Shylock, like Caliban and Malvolio, belongs to an illegitimate category. Legitimate characters in Shakespeare's plays abuse and insult these outcasts as a matter of course. Shylock is unique not because of his callousness - who is more hard-hearted than Hamlet is to Ophelia? - but because his villainy, natural as it may be to a Shakespearean Jew, is well motivated. Even if we hate Shylock, we understand his hostility as we can never really understand the anger of Iago, or even of Beatrice and Benedick. The Merchant of Venice is a popular play because Shylock is the most psychologically plausible of Shakespeare's villains.
A Jew could not legally be a member of the nobility and thus could not belong to the world of chivalry. Shylock, a money lender, was unlikely to be a simple hooligan. Whenever Shakespeare created characters outside the realms of chivalry and hooliganism, they could tell the truth. Shylock is perhaps Shakespeare's most honest character. Honesty is itself a form of nobility. Shylock the outcast, to Shakespeare's eternal credit, is as upright and noble a figure as Shakespeare's Romans.
Tragedy is not inherently pessimistic. Sophocles' plays show that there are conflicting rights and conflicting values (Antigone), and that we may do harm by trying to do good (Oedipus). These ideas are the basis for free thought, separation of powers, and rule of law. The past is another country, and so is Greece. Yet Sophocles, unlike Shakespeare, is our contemporary and our fellow American.
Should art improve the world? Certainly. By being great art. Shakespeare gave us great art in his poetry. He did the same when he created an interesting character, like Shylock, who will always inspire discussion and disagreement; or an interesting situation, like Julius Caesar; or portrayed suffering human beings, like Desdemona or Romeo and Juliet or Hamlet. I do not agree with Leo Tolstoy, the world's most famous Shakespeare hater, when he says, "There is no possibility of any explanation of Hamlet's actions and speeches, and therefore no possibility of attributing any character to him." 3 Nor do I share Tolstoy's view that Shakepeare is famous because his plays "responded to the irreligious and immoral attitude of the upper classes of our world." 4 Nevertheless, I believe Tolstoy would have understood my own problem with Shakespeare: too many of his characters are too bad to be true. Shakespeare fails when his characters are too stupid and too unfeeling for us to identify with them. Wherever his plays are morally obtuse and therefore boring, Shakespeare fails as an artist. His failures outnumber his successes.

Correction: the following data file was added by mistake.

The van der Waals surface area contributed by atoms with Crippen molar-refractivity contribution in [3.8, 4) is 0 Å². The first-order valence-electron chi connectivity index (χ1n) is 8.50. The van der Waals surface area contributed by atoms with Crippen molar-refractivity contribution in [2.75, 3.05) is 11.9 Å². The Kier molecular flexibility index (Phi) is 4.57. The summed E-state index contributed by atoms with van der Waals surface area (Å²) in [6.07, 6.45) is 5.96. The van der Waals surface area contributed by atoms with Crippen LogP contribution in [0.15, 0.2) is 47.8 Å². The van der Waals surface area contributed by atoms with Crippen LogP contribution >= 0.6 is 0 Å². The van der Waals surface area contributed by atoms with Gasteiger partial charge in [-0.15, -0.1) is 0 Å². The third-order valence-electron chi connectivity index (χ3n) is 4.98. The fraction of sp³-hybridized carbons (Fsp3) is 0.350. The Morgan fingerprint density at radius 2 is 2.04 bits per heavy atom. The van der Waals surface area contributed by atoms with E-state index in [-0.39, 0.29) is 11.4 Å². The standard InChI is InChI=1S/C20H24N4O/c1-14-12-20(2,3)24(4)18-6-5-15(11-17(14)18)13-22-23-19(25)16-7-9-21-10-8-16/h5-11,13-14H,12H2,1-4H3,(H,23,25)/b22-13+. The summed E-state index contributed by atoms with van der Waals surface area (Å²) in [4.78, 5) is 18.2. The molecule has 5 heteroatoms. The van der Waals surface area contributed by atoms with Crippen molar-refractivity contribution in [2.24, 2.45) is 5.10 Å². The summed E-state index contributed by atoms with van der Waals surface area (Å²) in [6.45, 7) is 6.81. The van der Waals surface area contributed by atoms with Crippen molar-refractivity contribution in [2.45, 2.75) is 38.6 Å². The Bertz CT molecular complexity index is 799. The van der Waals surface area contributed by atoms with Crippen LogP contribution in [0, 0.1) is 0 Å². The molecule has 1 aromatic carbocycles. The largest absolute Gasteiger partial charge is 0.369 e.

1. The issue of the complexity of Shylock's character has been raised by other contributors to Midstream. In "Shakespeare and the Marrano World" (December 1993), Niel Hirschson writes, "To begin with, it is worth noting that the merciless villainy attributed to Shylock (helping, by the way, to promote anti-Jewish attitudes) is contrary not only to Shakespeare's style but to what the play actually says or even implies" (p. 8). More recently, Seymour Lainoff, reviewing James Shapiro's Shakespeare and the Jews, says that Shylock "does not appear to be a mere ogre; hence the sympathetic performances of Shylock from Henry Irving to recent times" (October 1996, p. 45).
2. A different similarity between Shylock and Malvolio is suggested by Melvin Seiden ("Shakespeare's Dissonant Jew," May 1996): neither likes music; both are puritanical. Acording to Seiden, "If Malvolio is a crypto Jew, Shylock is a Puritan in gaberdine" (p. 7).
3. Leo Tolstoy. "Shakespeare and the Drama," 1906. In Recollections and Essays by Leo Tolstoy, translated with and introduction by Aylmer Maude. London: Oxford University Press, 1937, p. 351.
4. Ibid., p. 377.
This essay appeared in Midstream, Vol. XXXXV, No. 5, July/August 1999.
George Jochnowitz was born in New York City, in 1937. He became aware of different regional pronunciations when he was six, and he could consciously switch accents as a child. He got his Ph.D. in linguistics from Columbia University and taught linguistics at the College of Staten Island, CUNY. His area of specialization was Jewish languages, in particular, Judeo-Italian dialects. As part of a faculty-exchange agreement with Hebei University in Baoding, China, he was in China during the Tiananmen Massacre. He can be reached at email@example.com.
Copyright ©2011. George Jochnowitz. All Rights Reserved. This post can be found on George Jochnowitz. It is republished here with the author's permission.
Copyright ©2011. George Jochnowitz. All Rights Reserved. This post can be found on George Jochnowitz. It is republished here with the author's permission.